The command “free“ is used to check the RAM usages in the server. First of all, let us familiarise about the output of that command. The output of the command is as follows:

free o/p

In this example, the total amount of available memory is 1048576 KB. 570264 KB is used by processes and 478312 KB is free for other applications. Do not get confused, as the first line shows that 152280 KB is free! It is clear from the example that most of the memory used is for buffers and cache.

some terms related to cache:

Page Cache:

When a process like read or write a file is executed, a copy of the file is being modified in the main memory at the back end. Actually this scenario is performed by the kernel of the OS. So when the read or write process is executed, the kernel first looks for the copy of the file. And if no such copy exists it will create that copy of the file from the disk and writes back changes, whenever the modification is performed. So the memory taken up by these copies is called cached memory or page cache.

Clean Cache Page and Dirty Cache Page:

In this case, the kernel allocates one new page of cache memory and fills it with contents to be read out from the disk. When the user only reads the file the page will be marked as a ‘Clean’ cache page and when the user writes the file then that page will be marked as ‘Dirty’ cache page.

The memory issues in the Linux servers can be overcome by controlling the usage of page cache from the total memory in the server. Controlling of the page cache is done by changing the page cache kernel parameters. The lower the percentage, the more the system favors reclaiming unmapped page cache memory over mapped memory. High values (like the default value of 100) are not recommended for databases.

how we can limit the Page Cache or Cache Memory size.

Page cache phenomenon can consume as much memory as available in the machine for executing a process. It could be controlled only dynamically. And there is no particular kernel parameter to directly control page cache size. We could only limit the growth of page cache by tuning some configurable kernel parameters related to the page cache.

==> vm.vfs_cache_pressure (default = 100)

The parameter is used to control the tendency of the kernel to reclaim memory. Lowering this parameter causes the kernel to prefer and retain dentries and inodes caches and increasing this parameter beyond 100 causes the kernel to prefer to reclaim dentries and inodes.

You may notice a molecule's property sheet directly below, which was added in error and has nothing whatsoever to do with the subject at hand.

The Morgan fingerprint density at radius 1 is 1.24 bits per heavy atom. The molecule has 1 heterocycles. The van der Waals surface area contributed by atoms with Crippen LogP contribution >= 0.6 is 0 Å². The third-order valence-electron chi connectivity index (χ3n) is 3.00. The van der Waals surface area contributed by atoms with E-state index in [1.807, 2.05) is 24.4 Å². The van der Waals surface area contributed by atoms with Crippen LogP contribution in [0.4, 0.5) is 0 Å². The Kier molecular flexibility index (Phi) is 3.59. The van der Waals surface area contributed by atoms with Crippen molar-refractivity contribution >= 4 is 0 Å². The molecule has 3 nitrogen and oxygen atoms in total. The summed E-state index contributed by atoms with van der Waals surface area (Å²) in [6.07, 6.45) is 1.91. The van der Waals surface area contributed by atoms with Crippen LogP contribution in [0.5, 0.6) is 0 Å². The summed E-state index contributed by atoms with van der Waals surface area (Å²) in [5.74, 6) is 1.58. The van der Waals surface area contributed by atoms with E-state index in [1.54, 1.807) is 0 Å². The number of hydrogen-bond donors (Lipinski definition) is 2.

==> vm.dirty_background_ratio ( default = 20)

The parameter is used to indicate the percentage of a system memory. Lowering this parameter will cause the pdflush to write away the dirty data sooner, and it will limit the size of the page cache.

==> vm.dirty_ratio (default=40)

The parameter is used to determine the percentage of the number of pages at which a particular process writes out the data for making the Dirty Cache page (Dirty data). Lowering this parameter will cause that particular process to write the Dirty data earlier, which will limit the page cache size.

==> vm.dirty_expire_centisecs ( default = 3000 , mentioned in milliseconds)

The parameter is used to determine the expiration time for the Dirty pages created so that they could equip themselves to be flushed out by the pdfush. Lowering the value will make more dirty pages to be eligible for flushing out, which would limit the page cache size.

==> vm.swappiness ( default=60)

The parameter is used to determine how soon you want to swap out the data during a process. The Higher parameter will cause the server more likely to swap and the lower parameter will cause the server less likely to swap. Thus, it will write data faster out of the disk and it will limit the Page cache size.

To change parameters dynamically on a running machine

Use the following command.

echo “500” > proc/sys/vm/vfs_cache_pressure

If you want persistent configuration make the modification to /etc/sysctl.conf.

sysctl -w vm.vfs_cache_pressure=”500″.

Stay tune to learn more on cache memory 🙂

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